This time, the player needs to collect a talisman from every world they encounter. These allow for the story to progress. Orbs are another collectible that are gained for doing almost all side objectives. The first game had no world building to it. It was a land only for dragons and the gnorcs. This game however had many different species and people in it. Every world had NPCs to talk to Spyro about their specific problems and give him more tasks to do. It does not feel nearly as linear as the first game does. Whenever entering and exiting worlds a short cutscene is shown further developing that world and giving comedic takes on the situations those people are in.
One key difference between Ripto’s Rage and the first game is that when defeating enemies they no longer drop gems. Instead, their soul is transported to a power up gate. Kind of dark for a kids game when you think about it, but every world has these gates that allow Spyro to fly, fireball, be invincible, or supercharge without a track for a short time. Defeating the proper amount of enemies powers the gates allowing for varied approaches to certain areas of the map.
Boss battles are handled much better here than in the first game. Spyro is put into an arena where he will need to dodge attacks and find the right moment to attack the boss. We are talking about a kids game here so its never anything too difficult, but it’s not as laughably as bad as the first games bosses.
Spyro: Year of the Dragon
Year of the Dragon was Insomniac’s last Spyro game. An evil sorceress has instructed her pupil, Bianca, to capture all dragon eggs from the dragon world to bring magic back to their world. Spyro and Hunter follow her back and need to find all the eggs.
This game personally is my least favorite of the three. In some areas it tries to build on the things introduced in Ripto’s Rage. More worlds filled with their own citizens as well as new playable characters. The redesigns of these extra characters is great. In the original game, all the extra characters looked extremely basic. Sheila the Kangaroo has hair and vest now, further showing shes Australian. Sgt. Byrd looks more like a penguin that has a military background. Bentley looks completely different for the better. Finally, Agent 9 got probably the least amount of changes to his design, but looks much more lively now.
All four characters have certain areas where only they can be played. It is nice for the change up in gameplay, but some areas are just frustrating mini-games. For example, Bentley has one area where he needs to box another yeti. The controls are as bad here as they were 18 years ago when the game released. Hit detection here is also awful. I only played this section about four times and I felt incredibly aggravated the whole time. I really had hoped with the remake that these kind of areas would be better than in the past.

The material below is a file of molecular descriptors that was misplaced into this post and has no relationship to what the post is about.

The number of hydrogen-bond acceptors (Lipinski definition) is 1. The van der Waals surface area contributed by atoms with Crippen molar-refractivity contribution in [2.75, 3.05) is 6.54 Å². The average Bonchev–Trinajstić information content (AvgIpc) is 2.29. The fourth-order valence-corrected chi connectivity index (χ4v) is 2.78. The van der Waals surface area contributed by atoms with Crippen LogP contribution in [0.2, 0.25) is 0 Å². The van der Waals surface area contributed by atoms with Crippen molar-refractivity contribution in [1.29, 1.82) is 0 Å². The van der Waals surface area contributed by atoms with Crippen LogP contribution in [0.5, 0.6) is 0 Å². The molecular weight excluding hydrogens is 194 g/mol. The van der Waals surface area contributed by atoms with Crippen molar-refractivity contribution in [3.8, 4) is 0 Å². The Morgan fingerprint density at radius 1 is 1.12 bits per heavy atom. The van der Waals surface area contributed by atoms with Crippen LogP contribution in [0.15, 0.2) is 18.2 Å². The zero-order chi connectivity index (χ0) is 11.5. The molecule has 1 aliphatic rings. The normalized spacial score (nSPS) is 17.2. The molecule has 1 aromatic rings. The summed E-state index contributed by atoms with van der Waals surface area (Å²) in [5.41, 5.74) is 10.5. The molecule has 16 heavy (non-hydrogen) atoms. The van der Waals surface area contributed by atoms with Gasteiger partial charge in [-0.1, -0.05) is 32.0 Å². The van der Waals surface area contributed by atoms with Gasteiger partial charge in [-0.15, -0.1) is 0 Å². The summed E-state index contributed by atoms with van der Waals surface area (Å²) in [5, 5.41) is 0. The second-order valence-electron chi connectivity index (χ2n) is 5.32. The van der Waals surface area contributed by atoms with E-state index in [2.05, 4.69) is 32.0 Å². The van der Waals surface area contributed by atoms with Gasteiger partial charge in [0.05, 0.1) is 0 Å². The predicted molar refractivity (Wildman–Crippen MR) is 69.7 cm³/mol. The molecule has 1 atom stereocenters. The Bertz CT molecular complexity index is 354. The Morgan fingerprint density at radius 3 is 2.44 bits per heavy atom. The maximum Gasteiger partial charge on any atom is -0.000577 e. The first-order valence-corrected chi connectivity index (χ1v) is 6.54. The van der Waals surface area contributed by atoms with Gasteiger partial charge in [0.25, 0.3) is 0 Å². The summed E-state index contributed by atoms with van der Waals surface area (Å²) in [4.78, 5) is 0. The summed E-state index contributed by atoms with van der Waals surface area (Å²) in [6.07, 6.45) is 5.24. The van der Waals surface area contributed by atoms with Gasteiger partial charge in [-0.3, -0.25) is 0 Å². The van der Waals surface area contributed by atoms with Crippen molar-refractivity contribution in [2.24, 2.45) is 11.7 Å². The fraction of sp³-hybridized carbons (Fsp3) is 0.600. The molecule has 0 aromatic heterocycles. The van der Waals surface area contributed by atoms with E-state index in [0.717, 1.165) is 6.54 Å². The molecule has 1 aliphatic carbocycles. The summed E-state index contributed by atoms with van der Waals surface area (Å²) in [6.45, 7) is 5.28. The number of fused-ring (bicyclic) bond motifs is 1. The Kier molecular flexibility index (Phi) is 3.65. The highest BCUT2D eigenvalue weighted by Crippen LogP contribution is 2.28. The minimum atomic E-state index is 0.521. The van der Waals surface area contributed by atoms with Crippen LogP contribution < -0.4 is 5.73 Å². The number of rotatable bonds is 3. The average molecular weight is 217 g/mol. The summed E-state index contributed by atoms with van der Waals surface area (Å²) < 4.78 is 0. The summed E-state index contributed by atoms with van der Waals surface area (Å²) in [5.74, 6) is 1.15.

There are a lot of other little mini-games that feel more like time wasters than engaging experiences. Skateboarding at the time was big and does not translate greatly, and there are plenty of side missions where you need to ride a machine or animal and shoot flying targets. The controls feel far too loose in these areas and are more aggravating than they are worth.
In the Reignited Trilogy, this was by far the buggiest game of the three. Multiple times I had to leave worlds and reenter for enemies to properly load in. This is also technically the only game of the three I did not 100% complete. I ran into a glitch where the world Charmed Ridge did not recognize a chest that I had blown up to collect 22 gems. Those 22 gems are the only thing standing between me and 100% completion of the entire Reignited Trilogy. Of course, this can fixed with a patch, but after marathoning through all three games in the last week, this is a terrible feeling to end my playtime on.
Overall, the Spyro Reignited Trilogy was a great trip down memory lane. Aside from a sour ending ruined by glitches, I thoroughly enjoyed doing everything I could in the games. The original Spyro trilogy is a classic 3D platformer that Toys For Bob have successfully re-imagined for today. If you have never played these games before, give them a try! Include your kids. Pass the controller back and forth every time you die or complete a stage. These are three great games for all ages.
An (almost) Perfect Retelling of Three Classic Games
The Spyro Reignited Trilogy is a perfect way to introduce kids to how Spyro the Dragon was for those of us who grew up playing these games. It is also brilliant for people who enjoyed the games in the past and want to relive them. The graphics have been brought to today’s standards and the gameplay for the most part feels great. Aside from some glitches in Year of the Dragon, it is a great value for the $40 price tag.